Sound Specifications
Should be based on clearly stated assumptions. Should reflect real project needs, not any manufacturers data and use currently accepted application factors. Discharge sound specs need to be modified to account for the louder reported sound power. If duct lining is used requireNC shall be determined in accordance with AHRI 885-08, Appendix E, otherwise specify octave band sound power. Over-silencing increases both initial costs and operating costs, and may hinder proper IAQ performance.

Classroom Acoustics:

LEED 2012 Proposed criteria


LEED for schools presently gives a point for sound levels < 45 dBA (about 36 NC). For 2012, it is proposed that 40 dBA be a prerequisite, with a point for achieving 35 dBA. Instead of requiring resultant sound levels, the new criteria says that calculated HVAC system noise shall not exceed the specified values, using either the ASHRAE Handbooks (which are inadequate) or AHRI 885.

Indoor Air Quality


Standing Standard Project Committee 62.1 Residential Committee is 62.2 Current Standard is 62.1-10, and all previous addenda have been incorporated (and no longer available on the web). Several additional Addenda have been approved and more are in progress. Addenda are now published 18 months after the release of a standard.

Terminal Units

Terminal Units
Single Duct Retro-Fit Dampers Bypass Dampers Dual Duct Parallel Fan Powered Series Fan Powered

The Construction Specifier, July 04

Single Duct Terminal Units

When to Use Single Duct Terminals


Interior spaces Where only cooling is required. Heating not needed due to climate and heating from perimeter areas. Perimeter with reheat Cooling along outer walls with some small reheat on the coldest days. Interior with reheat to maintain ventilation minimums Only cooling is required but reheating for minimum airflows Supply return tracking Airflow measurement and control into and out of a laboratory space.

Standard Single Duct

Retro-Fit Single Duct Terminals


Retrofitting old terminal units.
Mechanical constant volume dual duct dampers for high pressure systems replaced with round units for measuring and controlling airflow.

Adding a control zone.


Round units added to a round duct or square ones to a square duct to measure and control airflow in a new occupied zone monitored with Tstat.

Round Retro-Fit

Replacing VVT-type zone dampers


replace existing high pressure, high velocity zone controlled units with low pressure VAV units.

As a return damper
Added to existing ductwork to measure and control leaving airflow as required from controls.

Square Slip In Retro-Fit

Dual Duct Terminal Units

When to Use Dual Duct Terminals


Perimeter Heating & Cooling Positive ventilation control (measured ventilation to the zone) Laboratories / Constant volume applications Supply / Return tracking Underfloor Air Conditioning Be sure you understand the mixing / control requirements Upstream vs. downstream flow sensing issues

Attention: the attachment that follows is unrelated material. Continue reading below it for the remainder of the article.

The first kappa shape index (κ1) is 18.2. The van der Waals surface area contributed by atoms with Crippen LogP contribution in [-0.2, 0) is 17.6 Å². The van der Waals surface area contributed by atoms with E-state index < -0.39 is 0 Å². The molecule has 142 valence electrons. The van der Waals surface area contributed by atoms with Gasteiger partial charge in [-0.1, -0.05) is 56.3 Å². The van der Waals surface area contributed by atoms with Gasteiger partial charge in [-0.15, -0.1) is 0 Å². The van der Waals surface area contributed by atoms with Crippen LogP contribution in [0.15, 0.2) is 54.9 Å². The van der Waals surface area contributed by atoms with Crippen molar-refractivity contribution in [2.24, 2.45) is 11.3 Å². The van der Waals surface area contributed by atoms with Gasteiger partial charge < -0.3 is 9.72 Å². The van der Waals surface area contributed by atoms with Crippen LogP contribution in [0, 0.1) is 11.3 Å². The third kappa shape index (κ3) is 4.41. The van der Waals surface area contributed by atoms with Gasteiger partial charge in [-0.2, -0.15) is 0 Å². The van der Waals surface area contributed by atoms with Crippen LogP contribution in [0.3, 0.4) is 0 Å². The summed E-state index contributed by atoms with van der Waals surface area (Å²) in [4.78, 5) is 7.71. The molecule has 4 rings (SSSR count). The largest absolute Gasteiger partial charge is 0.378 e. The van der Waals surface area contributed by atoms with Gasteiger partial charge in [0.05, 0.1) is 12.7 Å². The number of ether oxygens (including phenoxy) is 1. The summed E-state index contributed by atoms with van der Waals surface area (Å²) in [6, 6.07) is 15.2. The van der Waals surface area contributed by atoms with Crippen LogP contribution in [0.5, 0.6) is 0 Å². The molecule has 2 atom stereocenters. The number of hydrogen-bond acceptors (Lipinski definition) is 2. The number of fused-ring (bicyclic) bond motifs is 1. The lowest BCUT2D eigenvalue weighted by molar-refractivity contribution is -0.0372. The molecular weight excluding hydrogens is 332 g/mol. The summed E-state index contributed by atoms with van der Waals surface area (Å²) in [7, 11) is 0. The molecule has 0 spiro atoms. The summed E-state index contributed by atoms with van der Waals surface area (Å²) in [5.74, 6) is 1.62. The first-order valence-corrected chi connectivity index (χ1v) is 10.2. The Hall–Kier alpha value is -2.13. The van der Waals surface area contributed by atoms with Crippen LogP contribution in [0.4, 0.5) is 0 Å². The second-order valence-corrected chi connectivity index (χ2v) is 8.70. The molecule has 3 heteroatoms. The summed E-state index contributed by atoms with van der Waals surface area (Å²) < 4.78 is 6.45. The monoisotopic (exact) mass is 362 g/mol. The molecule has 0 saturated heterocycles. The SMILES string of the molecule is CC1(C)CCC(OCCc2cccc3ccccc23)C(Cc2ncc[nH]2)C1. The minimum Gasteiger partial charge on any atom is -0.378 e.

Non-Mixing Dual Duct


2 Single No Mixing duct units Two single duct Units Joined S&D Discharge Inlet Sensing Only Joining Strip

Standard Dual Duct

Mixing Dual Duct


Attenuated Dual Duct May have inlet or total flow discharge sensing Unequal inlet size combinations are available Many types of linings are available Mixing baffle can have up to 20:1 Mixing Ratio. Typically have high minimum inlet pressure requirement
Premium Dual Duct

Opportunities for Dual Duct Systems


Dual Duct can meet the most stringent requirements for classroom acoustics, as well as 90.1 requirements. Providing 100 OA (DOAS?) through one inlet allows validation of ventilation rates Supplemental heating and even sensible cooling coils are being considered in some designs.

Fan Powered Terminal Units

When to use fan powered terminals


Originally designed for perimeter heating and cooling - to avoid reheat Constant volume applications have a fan near the discharge - series boxes Series Boxes provide relatively constant interior sound levels and air flow rates and are often used in interior zones. Because of energy concerns, the ECM motor has been employed in many applications. Texas A&M recently completed a study, donated to ASHRAE and AHRI at the summer meeting in Montreal, on Series vs. Parallel, and ECM vs PSC motors.

ECM Motors
The use of ECM motors can reduce the true energy consumption of Fan Powered Terminals An ECM motor is a brushless DC motor, with an integral computer controlled inverter. At reduced rpm and load, an ECM motor can use as little as 60% of the watts of a standard Permanent Split / Capacitor Start (PSC) motor An ECM motor can be programmed to be pressure independent, resulting in true constant volume performance, easier balancing, and even DDC controlled performance.

ECM Motors
Some Cautions, however:
An ECM motor can add $350 to the purchase price of a Fan Powered Terminal. Power consumption CAN be greater than an equivalent PSC motor, and the connected load requirement is usually higher because of this. There are issues with the power factor of these types of devices which may cloud true energy savings.

Series Fan Boxes


SERIES FAN POWERED BOXES
Fan is on discharge of unit - all air goes through the fan (primary airflow cannot exceed fan airflow) Fan runs at all times during occupancy Fan must be started before primary air is supplied.
Note: there is no such thing as an antibackward rotation device.